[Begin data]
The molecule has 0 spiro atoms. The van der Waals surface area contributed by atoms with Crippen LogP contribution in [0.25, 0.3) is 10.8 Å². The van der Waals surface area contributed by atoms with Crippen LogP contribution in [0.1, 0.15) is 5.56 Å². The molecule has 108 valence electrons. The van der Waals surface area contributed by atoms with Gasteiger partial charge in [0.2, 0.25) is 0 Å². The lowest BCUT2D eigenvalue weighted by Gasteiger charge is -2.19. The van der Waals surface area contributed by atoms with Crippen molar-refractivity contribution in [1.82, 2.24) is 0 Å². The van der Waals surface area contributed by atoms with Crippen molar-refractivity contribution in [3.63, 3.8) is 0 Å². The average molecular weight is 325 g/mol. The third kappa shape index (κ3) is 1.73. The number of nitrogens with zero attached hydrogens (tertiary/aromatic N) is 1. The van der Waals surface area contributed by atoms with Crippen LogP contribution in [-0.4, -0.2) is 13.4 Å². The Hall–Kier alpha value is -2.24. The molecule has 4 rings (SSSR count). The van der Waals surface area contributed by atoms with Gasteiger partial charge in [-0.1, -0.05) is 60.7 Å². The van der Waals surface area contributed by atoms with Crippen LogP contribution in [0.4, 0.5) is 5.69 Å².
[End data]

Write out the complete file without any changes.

The molecule has 0 spiro atoms. The van der Waals surface area contributed by atoms with Crippen LogP contribution in [0.25, 0.3) is 10.8 Å². The van der Waals surface area contributed by atoms with Crippen LogP contribution in [0.1, 0.15) is 5.56 Å². The molecule has 108 valence electrons. The van der Waals surface area contributed by atoms with Gasteiger partial charge in [0.2, 0.25) is 0 Å². The lowest BCUT2D eigenvalue weighted by Gasteiger charge is -2.19. The van der Waals surface area contributed by atoms with Crippen molar-refractivity contribution in [1.82, 2.24) is 0 Å². The van der Waals surface area contributed by atoms with Crippen molar-refractivity contribution in [3.63, 3.8) is 0 Å². The average molecular weight is 325 g/mol. The third kappa shape index (κ3) is 1.73. The number of nitrogens with zero attached hydrogens (tertiary/aromatic N) is 1. The van der Waals surface area contributed by atoms with Crippen LogP contribution in [-0.4, -0.2) is 13.4 Å². The Hall–Kier alpha value is -2.24. The molecule has 4 rings (SSSR count). The van der Waals surface area contributed by atoms with Gasteiger partial charge in [-0.1, -0.05) is 60.7 Å². The van der Waals surface area contributed by atoms with Crippen LogP contribution in [0.4, 0.5) is 5.69 Å².